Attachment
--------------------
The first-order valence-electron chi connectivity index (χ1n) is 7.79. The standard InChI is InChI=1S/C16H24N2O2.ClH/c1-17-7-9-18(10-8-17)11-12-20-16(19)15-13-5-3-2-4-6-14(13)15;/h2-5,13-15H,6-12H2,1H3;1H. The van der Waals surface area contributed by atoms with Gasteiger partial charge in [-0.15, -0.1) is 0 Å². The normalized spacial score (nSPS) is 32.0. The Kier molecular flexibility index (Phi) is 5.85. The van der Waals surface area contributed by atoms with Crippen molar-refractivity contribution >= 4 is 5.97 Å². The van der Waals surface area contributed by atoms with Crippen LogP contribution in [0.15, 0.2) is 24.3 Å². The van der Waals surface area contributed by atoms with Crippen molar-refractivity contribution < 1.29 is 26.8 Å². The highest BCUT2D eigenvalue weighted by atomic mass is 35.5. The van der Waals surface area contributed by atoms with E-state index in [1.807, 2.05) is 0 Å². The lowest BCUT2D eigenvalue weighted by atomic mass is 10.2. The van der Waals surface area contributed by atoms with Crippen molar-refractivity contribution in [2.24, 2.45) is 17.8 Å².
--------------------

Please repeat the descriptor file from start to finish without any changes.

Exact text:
The first-order valence-electron chi connectivity index (χ1n) is 7.79. The standard InChI is InChI=1S/C16H24N2O2.ClH/c1-17-7-9-18(10-8-17)11-12-20-16(19)15-13-5-3-2-4-6-14(13)15;/h2-5,13-15H,6-12H2,1H3;1H. The van der Waals surface area contributed by atoms with Gasteiger partial charge in [-0.15, -0.1) is 0 Å². The normalized spacial score (nSPS) is 32.0. The Kier molecular flexibility index (Phi) is 5.85. The van der Waals surface area contributed by atoms with Crippen molar-refractivity contribution >= 4 is 5.97 Å². The van der Waals surface area contributed by atoms with Crippen LogP contribution in [0.15, 0.2) is 24.3 Å². The van der Waals surface area contributed by atoms with Crippen molar-refractivity contribution < 1.29 is 26.8 Å². The highest BCUT2D eigenvalue weighted by atomic mass is 35.5. The van der Waals surface area contributed by atoms with E-state index in [1.807, 2.05) is 0 Å². The lowest BCUT2D eigenvalue weighted by atomic mass is 10.2. The van der Waals surface area contributed by atoms with Crippen molar-refractivity contribution in [2.24, 2.45) is 17.8 Å².